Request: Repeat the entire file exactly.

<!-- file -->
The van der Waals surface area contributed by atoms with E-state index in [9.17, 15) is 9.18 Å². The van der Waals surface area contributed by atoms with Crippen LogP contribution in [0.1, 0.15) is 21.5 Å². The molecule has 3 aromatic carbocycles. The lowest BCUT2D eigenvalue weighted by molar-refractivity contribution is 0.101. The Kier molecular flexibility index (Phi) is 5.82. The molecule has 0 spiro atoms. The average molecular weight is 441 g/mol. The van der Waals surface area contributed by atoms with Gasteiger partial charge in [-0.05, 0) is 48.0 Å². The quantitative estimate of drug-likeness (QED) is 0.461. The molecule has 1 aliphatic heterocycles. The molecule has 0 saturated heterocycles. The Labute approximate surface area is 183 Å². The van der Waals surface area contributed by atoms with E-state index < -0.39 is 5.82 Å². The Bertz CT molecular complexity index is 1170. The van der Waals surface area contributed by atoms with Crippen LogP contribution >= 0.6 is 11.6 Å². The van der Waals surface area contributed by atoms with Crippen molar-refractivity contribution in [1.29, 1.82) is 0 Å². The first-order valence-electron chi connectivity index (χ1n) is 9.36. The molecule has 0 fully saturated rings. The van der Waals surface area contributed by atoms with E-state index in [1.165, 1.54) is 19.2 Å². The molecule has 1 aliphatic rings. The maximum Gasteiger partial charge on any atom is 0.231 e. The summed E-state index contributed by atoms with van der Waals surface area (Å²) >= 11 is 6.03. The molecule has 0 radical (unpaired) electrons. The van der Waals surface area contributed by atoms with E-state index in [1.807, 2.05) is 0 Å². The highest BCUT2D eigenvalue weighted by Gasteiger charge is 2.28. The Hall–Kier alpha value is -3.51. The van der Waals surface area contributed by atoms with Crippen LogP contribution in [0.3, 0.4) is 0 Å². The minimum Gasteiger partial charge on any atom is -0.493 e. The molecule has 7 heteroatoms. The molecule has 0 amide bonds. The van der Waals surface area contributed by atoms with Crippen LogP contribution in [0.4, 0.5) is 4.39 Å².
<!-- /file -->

The van der Waals surface area contributed by atoms with E-state index in [9.17, 15) is 9.18 Å². The van der Waals surface area contributed by atoms with Crippen LogP contribution in [0.1, 0.15) is 21.5 Å². The molecule has 3 aromatic carbocycles. The lowest BCUT2D eigenvalue weighted by molar-refractivity contribution is 0.101. The Kier molecular flexibility index (Phi) is 5.82. The molecule has 0 spiro atoms. The average molecular weight is 441 g/mol. The van der Waals surface area contributed by atoms with Gasteiger partial charge in [-0.05, 0) is 48.0 Å². The quantitative estimate of drug-likeness (QED) is 0.461. The molecule has 1 aliphatic heterocycles. The molecule has 0 saturated heterocycles. The Labute approximate surface area is 183 Å². The van der Waals surface area contributed by atoms with E-state index < -0.39 is 5.82 Å². The Bertz CT molecular complexity index is 1170. The van der Waals surface area contributed by atoms with Crippen LogP contribution >= 0.6 is 11.6 Å². The van der Waals surface area contributed by atoms with Crippen molar-refractivity contribution in [1.29, 1.82) is 0 Å². The first-order valence-electron chi connectivity index (χ1n) is 9.36. The molecule has 0 fully saturated rings. The van der Waals surface area contributed by atoms with E-state index in [1.165, 1.54) is 19.2 Å². The molecule has 1 aliphatic rings. The maximum Gasteiger partial charge on any atom is 0.231 e. The summed E-state index contributed by atoms with van der Waals surface area (Å²) >= 11 is 6.03. The molecule has 0 radical (unpaired) electrons. The van der Waals surface area contributed by atoms with E-state index in [1.807, 2.05) is 0 Å². The highest BCUT2D eigenvalue weighted by Gasteiger charge is 2.28. The Hall–Kier alpha value is -3.51. The van der Waals surface area contributed by atoms with Crippen LogP contribution in [0.3, 0.4) is 0 Å². The minimum Gasteiger partial charge on any atom is -0.493 e. The molecule has 7 heteroatoms. The molecule has 0 amide bonds. The van der Waals surface area contributed by atoms with Crippen LogP contribution in [0.4, 0.5) is 4.39 Å².